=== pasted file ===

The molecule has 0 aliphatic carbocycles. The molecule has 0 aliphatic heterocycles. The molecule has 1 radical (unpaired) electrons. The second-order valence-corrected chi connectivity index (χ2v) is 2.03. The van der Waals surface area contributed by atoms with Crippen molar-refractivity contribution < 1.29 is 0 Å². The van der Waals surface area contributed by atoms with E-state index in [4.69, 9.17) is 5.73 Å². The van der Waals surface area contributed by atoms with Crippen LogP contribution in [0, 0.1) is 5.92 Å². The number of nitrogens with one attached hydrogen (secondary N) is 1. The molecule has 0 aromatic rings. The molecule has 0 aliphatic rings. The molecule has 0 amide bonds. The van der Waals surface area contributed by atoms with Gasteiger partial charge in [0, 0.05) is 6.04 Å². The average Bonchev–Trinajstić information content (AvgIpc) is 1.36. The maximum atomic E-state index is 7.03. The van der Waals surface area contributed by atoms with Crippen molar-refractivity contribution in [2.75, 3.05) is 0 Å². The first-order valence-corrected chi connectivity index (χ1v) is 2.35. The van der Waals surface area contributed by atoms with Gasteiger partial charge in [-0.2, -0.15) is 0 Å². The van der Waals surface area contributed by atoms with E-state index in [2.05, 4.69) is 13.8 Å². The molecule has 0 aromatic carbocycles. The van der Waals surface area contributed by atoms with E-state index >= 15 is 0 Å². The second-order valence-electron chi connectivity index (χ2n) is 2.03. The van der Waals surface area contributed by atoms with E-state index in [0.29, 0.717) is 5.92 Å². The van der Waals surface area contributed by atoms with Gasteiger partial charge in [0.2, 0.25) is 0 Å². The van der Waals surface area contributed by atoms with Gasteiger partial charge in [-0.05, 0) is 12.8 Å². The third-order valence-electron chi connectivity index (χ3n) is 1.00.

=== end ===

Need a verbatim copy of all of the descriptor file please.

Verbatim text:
The molecule has 0 aliphatic carbocycles. The molecule has 0 aliphatic heterocycles. The molecule has 1 radical (unpaired) electrons. The second-order valence-corrected chi connectivity index (χ2v) is 2.03. The van der Waals surface area contributed by atoms with Crippen molar-refractivity contribution < 1.29 is 0 Å². The van der Waals surface area contributed by atoms with E-state index in [4.69, 9.17) is 5.73 Å². The van der Waals surface area contributed by atoms with Crippen LogP contribution in [0, 0.1) is 5.92 Å². The number of nitrogens with one attached hydrogen (secondary N) is 1. The molecule has 0 aromatic rings. The molecule has 0 aliphatic rings. The molecule has 0 amide bonds. The van der Waals surface area contributed by atoms with Gasteiger partial charge in [0, 0.05) is 6.04 Å². The average Bonchev–Trinajstić information content (AvgIpc) is 1.36. The maximum atomic E-state index is 7.03. The van der Waals surface area contributed by atoms with Crippen molar-refractivity contribution in [2.75, 3.05) is 0 Å². The first-order valence-corrected chi connectivity index (χ1v) is 2.35. The van der Waals surface area contributed by atoms with Gasteiger partial charge in [-0.2, -0.15) is 0 Å². The van der Waals surface area contributed by atoms with E-state index in [2.05, 4.69) is 13.8 Å². The molecule has 0 aromatic carbocycles. The van der Waals surface area contributed by atoms with E-state index >= 15 is 0 Å². The second-order valence-electron chi connectivity index (χ2n) is 2.03. The van der Waals surface area contributed by atoms with E-state index in [0.29, 0.717) is 5.92 Å². The van der Waals surface area contributed by atoms with Gasteiger partial charge in [0.2, 0.25) is 0 Å². The van der Waals surface area contributed by atoms with Gasteiger partial charge in [-0.05, 0) is 12.8 Å². The third-order valence-electron chi connectivity index (χ3n) is 1.00.